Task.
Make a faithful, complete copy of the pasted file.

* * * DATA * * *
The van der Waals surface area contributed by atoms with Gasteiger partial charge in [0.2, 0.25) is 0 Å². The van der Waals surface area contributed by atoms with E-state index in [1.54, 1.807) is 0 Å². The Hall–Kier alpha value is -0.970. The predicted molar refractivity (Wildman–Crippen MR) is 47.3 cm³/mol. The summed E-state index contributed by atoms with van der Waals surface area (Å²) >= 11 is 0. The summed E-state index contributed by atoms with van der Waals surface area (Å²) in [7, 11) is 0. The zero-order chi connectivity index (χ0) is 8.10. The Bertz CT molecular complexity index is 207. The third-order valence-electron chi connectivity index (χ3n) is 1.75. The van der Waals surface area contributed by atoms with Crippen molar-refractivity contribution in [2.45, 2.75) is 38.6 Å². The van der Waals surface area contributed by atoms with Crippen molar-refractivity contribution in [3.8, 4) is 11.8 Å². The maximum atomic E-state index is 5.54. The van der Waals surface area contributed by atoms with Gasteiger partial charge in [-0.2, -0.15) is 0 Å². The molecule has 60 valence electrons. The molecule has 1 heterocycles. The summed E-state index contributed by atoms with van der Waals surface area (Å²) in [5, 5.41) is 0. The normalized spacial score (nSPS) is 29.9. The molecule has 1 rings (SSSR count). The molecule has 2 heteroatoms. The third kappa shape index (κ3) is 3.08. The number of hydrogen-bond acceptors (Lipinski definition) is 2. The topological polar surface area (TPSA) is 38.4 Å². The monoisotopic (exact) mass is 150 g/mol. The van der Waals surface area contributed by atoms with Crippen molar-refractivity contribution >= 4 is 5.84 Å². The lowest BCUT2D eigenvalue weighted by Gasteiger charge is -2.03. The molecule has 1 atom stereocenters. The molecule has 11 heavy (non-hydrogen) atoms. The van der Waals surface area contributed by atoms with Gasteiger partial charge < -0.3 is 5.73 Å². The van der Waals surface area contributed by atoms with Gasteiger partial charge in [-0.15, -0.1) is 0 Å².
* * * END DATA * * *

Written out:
The van der Waals surface area contributed by atoms with Gasteiger partial charge in [0.2, 0.25) is 0 Å². The van der Waals surface area contributed by atoms with E-state index in [1.54, 1.807) is 0 Å². The Hall–Kier alpha value is -0.970. The predicted molar refractivity (Wildman–Crippen MR) is 47.3 cm³/mol. The summed E-state index contributed by atoms with van der Waals surface area (Å²) >= 11 is 0. The summed E-state index contributed by atoms with van der Waals surface area (Å²) in [7, 11) is 0. The zero-order chi connectivity index (χ0) is 8.10. The Bertz CT molecular complexity index is 207. The third-order valence-electron chi connectivity index (χ3n) is 1.75. The van der Waals surface area contributed by atoms with Crippen molar-refractivity contribution in [2.45, 2.75) is 38.6 Å². The van der Waals surface area contributed by atoms with Crippen molar-refractivity contribution in [3.8, 4) is 11.8 Å². The maximum atomic E-state index is 5.54. The van der Waals surface area contributed by atoms with Gasteiger partial charge in [-0.2, -0.15) is 0 Å². The molecule has 60 valence electrons. The molecule has 1 heterocycles. The summed E-state index contributed by atoms with van der Waals surface area (Å²) in [5, 5.41) is 0. The normalized spacial score (nSPS) is 29.9. The molecule has 1 rings (SSSR count). The molecule has 2 heteroatoms. The third kappa shape index (κ3) is 3.08. The number of hydrogen-bond acceptors (Lipinski definition) is 2. The topological polar surface area (TPSA) is 38.4 Å². The monoisotopic (exact) mass is 150 g/mol. The van der Waals surface area contributed by atoms with Crippen molar-refractivity contribution >= 4 is 5.84 Å². The lowest BCUT2D eigenvalue weighted by Gasteiger charge is -2.03. The molecule has 1 atom stereocenters. The molecule has 11 heavy (non-hydrogen) atoms. The van der Waals surface area contributed by atoms with Gasteiger partial charge < -0.3 is 5.73 Å². The van der Waals surface area contributed by atoms with Gasteiger partial charge in [-0.15, -0.1) is 0 Å².